Do I Give Maaser From Gifts? (Cash, Presents, Gift Cards, Bills Paid etc.)[#108]

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Do I Take Off Maaser From Gifts I Receive? (Cash, Presents, Gift Cards, Bills Paid etc.)

Do I Take Maaser From Gifts I Receive? (Cash, Presents, Gift Cards, Bills Paid etc.)[#108]
Do You Need to Give Maaser from Gifts? (Money/Cash or Presents) - Whats the Halacha?

5 Categories of Gifts Covered Below:

  1. Cash Gifts
  2. Non-Cash Gifts
  3. Cash Given for Specific Use
  4. Gift Cards (Regular + Visa Gift Credit Cards)
  5. Bills/Debts Paid Directly

Note - we are not discussing a) inheritance or b) money given from parent to child. Those are separate topics which we will be”H cover in future videos. As well, these halachos only pertain to a person who is halachically allowed to be giving maaser according to their financial situation.

Cash Gifts

Maaser is not only separated from money earned or generated, but also applies to other forms of income, such as a monetary gift. The accepted practice is that maaser is given upon receipt of a pure cash gift not intended for any specific use. The exception to this is if the person gives the money under condition that maaser not be taken off. If so, taking maaser would not be allowed. [There is opinion that in such a case, the recipient should take off the maaser amount from different personal funds if he can afford it.] In cases where exempt and not obligated, it is befitting of a wealthy person to still separate maaser.

Non-Cash Gifts

Although there are opinions which include non-cash gifts in maaser, the prevalent custom is not to separate maaser. One reason given is because the whole custom of maaser was only instituted on actual monetary gain.

There is an opinion that if you would have anyway bought that item, to separate maaser. Anyone who wants to be machmir in that case or in general for non-cash gifts (even if wouldn’t have bought it) should discuss with a Rav/Posek how to make the proper maaser evaluation.

Cash Given For Specific Use

If cash is given for something specific or a category of use, the accepted practice is not to take off maaser, as we assume the giver’s intent was only for that use and nothing else. For example, if it is clear that the money was given to help cover your personal living expenses, it would be exempt from maaser.

The Chazon Ish held that maaser is given in this case as well because the owner wouldn’t mind if it is taken off. One who would like to be stringent like so would take off maaser right away or by taking note of the maaser amount and slowly giving it as he is able. The Chazon Ish would agree however, that if the giver of the cash makes a condition that it only becomes possession of the recipient AFTER the physical (non-cash) item is bought, that there would be no maaser obligation, as he was of the opinions above that non-cash gifts are not subject to maaser. [see above “Non-Cash Gifts”]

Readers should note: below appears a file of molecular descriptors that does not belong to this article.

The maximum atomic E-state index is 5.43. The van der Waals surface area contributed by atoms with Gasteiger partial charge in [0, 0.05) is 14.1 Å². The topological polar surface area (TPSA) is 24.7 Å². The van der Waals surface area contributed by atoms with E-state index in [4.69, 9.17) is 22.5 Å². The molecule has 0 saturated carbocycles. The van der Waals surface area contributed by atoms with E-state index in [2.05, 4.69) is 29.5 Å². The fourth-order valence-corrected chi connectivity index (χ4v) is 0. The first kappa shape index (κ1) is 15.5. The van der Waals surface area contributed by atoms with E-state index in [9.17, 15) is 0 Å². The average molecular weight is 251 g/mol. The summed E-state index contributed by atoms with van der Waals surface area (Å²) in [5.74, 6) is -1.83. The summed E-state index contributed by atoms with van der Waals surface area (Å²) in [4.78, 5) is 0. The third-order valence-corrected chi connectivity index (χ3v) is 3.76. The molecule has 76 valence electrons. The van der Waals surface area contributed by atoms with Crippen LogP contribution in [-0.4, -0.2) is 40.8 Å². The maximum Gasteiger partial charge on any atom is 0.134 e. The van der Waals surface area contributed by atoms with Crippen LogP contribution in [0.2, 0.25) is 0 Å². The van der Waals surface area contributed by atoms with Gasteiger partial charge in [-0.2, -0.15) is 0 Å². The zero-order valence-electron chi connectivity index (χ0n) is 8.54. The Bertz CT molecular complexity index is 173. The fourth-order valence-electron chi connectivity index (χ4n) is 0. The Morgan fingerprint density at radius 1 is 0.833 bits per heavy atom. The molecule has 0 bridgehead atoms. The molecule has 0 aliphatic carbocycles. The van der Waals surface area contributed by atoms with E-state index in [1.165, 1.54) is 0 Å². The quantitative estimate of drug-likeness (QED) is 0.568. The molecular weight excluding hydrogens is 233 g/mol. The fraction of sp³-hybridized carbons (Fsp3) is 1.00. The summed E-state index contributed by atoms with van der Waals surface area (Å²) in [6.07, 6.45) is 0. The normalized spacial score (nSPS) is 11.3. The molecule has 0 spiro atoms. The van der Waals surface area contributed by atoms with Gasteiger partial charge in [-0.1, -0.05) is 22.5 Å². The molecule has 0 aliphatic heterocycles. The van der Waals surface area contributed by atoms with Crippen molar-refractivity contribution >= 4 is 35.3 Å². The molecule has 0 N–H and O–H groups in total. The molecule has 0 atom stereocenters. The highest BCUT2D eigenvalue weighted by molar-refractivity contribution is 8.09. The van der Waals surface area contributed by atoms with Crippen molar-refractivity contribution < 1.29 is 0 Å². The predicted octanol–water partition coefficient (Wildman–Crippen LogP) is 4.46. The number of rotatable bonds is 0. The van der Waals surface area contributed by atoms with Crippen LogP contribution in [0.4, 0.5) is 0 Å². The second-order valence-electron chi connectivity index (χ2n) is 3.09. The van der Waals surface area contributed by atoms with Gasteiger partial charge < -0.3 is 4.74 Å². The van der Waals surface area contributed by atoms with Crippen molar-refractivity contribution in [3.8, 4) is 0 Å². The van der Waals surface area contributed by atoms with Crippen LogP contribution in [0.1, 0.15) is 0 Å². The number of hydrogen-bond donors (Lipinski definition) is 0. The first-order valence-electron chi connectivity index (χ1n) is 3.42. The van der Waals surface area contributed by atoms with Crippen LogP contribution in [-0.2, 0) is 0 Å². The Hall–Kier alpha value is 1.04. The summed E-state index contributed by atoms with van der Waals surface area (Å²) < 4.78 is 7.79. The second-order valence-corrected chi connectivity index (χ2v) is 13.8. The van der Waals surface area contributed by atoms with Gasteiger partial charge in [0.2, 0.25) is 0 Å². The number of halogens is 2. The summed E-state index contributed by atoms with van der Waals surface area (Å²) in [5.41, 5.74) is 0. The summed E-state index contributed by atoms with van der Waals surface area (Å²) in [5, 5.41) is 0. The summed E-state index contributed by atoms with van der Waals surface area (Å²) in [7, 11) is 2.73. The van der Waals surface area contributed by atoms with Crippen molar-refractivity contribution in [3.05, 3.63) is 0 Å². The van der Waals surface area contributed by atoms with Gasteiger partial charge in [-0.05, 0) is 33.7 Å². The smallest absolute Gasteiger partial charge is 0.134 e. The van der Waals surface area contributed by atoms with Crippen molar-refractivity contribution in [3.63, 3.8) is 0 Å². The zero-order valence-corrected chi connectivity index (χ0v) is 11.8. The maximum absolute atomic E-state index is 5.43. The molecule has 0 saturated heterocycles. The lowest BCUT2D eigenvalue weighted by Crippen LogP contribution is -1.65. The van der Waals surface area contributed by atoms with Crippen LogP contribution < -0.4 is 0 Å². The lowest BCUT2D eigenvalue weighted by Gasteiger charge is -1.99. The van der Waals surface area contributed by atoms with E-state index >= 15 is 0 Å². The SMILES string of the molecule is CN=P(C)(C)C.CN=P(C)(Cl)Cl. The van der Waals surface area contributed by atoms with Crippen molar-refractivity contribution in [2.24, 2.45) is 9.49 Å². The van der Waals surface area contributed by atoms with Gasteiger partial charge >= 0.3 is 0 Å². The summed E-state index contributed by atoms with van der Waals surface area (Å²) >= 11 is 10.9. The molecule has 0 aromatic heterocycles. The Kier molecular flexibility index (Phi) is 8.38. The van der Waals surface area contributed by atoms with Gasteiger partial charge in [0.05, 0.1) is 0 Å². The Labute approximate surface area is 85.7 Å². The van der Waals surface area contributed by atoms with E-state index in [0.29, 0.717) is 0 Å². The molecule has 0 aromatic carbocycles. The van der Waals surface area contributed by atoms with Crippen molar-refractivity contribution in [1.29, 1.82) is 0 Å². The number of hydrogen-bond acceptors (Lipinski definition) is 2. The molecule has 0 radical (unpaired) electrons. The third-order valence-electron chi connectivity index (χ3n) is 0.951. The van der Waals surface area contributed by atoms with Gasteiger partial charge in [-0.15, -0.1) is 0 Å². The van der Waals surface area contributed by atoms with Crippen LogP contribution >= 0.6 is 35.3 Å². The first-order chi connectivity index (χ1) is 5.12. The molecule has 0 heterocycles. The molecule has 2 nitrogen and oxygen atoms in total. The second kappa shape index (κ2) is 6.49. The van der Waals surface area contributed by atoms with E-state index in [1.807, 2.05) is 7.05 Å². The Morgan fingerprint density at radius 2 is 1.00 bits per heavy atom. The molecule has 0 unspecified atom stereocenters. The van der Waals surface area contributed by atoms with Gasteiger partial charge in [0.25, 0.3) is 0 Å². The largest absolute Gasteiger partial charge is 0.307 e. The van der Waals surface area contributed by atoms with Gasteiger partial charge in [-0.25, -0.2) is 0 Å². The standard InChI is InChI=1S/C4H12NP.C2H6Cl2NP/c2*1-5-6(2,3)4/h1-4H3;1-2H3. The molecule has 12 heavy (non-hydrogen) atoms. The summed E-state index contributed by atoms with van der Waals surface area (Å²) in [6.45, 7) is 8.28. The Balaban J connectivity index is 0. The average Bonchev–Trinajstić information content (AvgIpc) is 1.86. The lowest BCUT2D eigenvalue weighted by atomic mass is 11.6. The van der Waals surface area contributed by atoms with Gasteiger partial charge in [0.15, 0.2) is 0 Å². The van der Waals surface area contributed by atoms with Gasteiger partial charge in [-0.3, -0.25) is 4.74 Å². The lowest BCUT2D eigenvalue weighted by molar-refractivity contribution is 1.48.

We previously discussed this topic of using money for things other than what the giver specifically intended and what to do if indeed used otherwise – video #70 (click here to view)

Gift Cards

Regular Gift Cards

The prevalent custom cited by the Poskim is that regular gift cards that can be redeemed at one or even a variety of stores for items are not subject to maaser. One reason given is that maaser only applies to something you can actually deposit into your bank account, which cannot be done with the value on the gift card.

Visa Gift Card Credit Cards

Visa (and other companies) offer pre-loaded credit cards which can be given as a gift and used to pay for items just like any regular credit card. Although this cash amount cannot be directly deposited into your bank account, there are services such as Venmo or Paypal which can be used to get cash out of the credit card. The question then arises if such Visa gift cards are subject to maaser? The answer is that since it is not currently the common practice for people in general to do that and pull out the cash from Visa gift cards, then it would not be subject to maaser as well. If it does one day become common practice to do so, then it could possibly be subject to maaser upon further Rabbinical research. (If someone receives a cash voucher [which is normally redeemed for actual cash] then yes, maaser would be taken off)

In this case (Visa credit card gift card), it is befitting of a wealthy person to give maaser.

If Recipient Sells The Non-Cash Items or Gift Cards etc.

If the non-cash items or gift card etc., is ever sold for cash, then maaser would need to be given from the money received in the sale (if no maaser was taken off originally). - [It was not verified at time of this writing if also applies in cases where a sale is against the giver’s wishes/conditions if maaser would be given] -

Bills or Debts Paid Directly

Regarding someone has a bill or debt which is paid by another person as a gift, it depends on how the person is paying the bill. If there is no option for the recipient to get the actual cash from the giver (for example, the giver wants to make sure 100% the money goes toward paying the bill), then there would be no maaser obligation. However if there is ability to get cash, then it is subject to difference of opinion amongst the Poskim.

However, if the payment is made because of a pre-arrangement with one’s employer for example, where they take money from your salary and directly pay for your insurance bill, tuition, etc. then that would be subject to maaser, as its coming from a legal monetary debt owed to you and is just like cash (and nothing related to a gift).

Please note that these are only GUIDELINES, as the circumstances and laws can vary greatly from case to case. It is important to be in touch with a competent Rav or Posek to assess the final halacha accordingly.

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